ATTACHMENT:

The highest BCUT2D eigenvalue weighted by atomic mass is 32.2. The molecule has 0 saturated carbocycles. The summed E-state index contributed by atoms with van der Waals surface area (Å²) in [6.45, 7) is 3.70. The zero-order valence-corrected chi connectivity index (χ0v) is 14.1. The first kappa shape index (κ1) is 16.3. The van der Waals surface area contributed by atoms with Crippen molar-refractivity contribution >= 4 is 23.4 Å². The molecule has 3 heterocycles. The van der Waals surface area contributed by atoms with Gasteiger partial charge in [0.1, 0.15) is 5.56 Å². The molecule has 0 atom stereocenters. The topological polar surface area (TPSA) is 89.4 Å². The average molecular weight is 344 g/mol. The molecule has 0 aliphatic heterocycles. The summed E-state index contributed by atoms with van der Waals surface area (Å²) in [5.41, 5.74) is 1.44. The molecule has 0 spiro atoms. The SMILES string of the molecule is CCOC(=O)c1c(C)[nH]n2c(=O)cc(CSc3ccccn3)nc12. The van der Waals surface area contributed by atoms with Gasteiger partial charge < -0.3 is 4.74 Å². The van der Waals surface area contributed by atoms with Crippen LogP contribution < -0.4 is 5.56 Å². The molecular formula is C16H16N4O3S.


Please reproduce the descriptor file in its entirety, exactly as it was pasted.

The highest BCUT2D eigenvalue weighted by atomic mass is 32.2. The molecule has 0 saturated carbocycles. The summed E-state index contributed by atoms with van der Waals surface area (Å²) in [6.45, 7) is 3.70. The zero-order valence-corrected chi connectivity index (χ0v) is 14.1. The first kappa shape index (κ1) is 16.3. The van der Waals surface area contributed by atoms with Crippen molar-refractivity contribution >= 4 is 23.4 Å². The molecule has 3 heterocycles. The van der Waals surface area contributed by atoms with Gasteiger partial charge in [0.1, 0.15) is 5.56 Å². The molecule has 0 atom stereocenters. The topological polar surface area (TPSA) is 89.4 Å². The average molecular weight is 344 g/mol. The molecule has 0 aliphatic heterocycles. The summed E-state index contributed by atoms with van der Waals surface area (Å²) in [5.41, 5.74) is 1.44. The molecule has 0 spiro atoms. The SMILES string of the molecule is CCOC(=O)c1c(C)[nH]n2c(=O)cc(CSc3ccccn3)nc12. The van der Waals surface area contributed by atoms with Gasteiger partial charge < -0.3 is 4.74 Å². The van der Waals surface area contributed by atoms with Crippen LogP contribution < -0.4 is 5.56 Å². The molecular formula is C16H16N4O3S.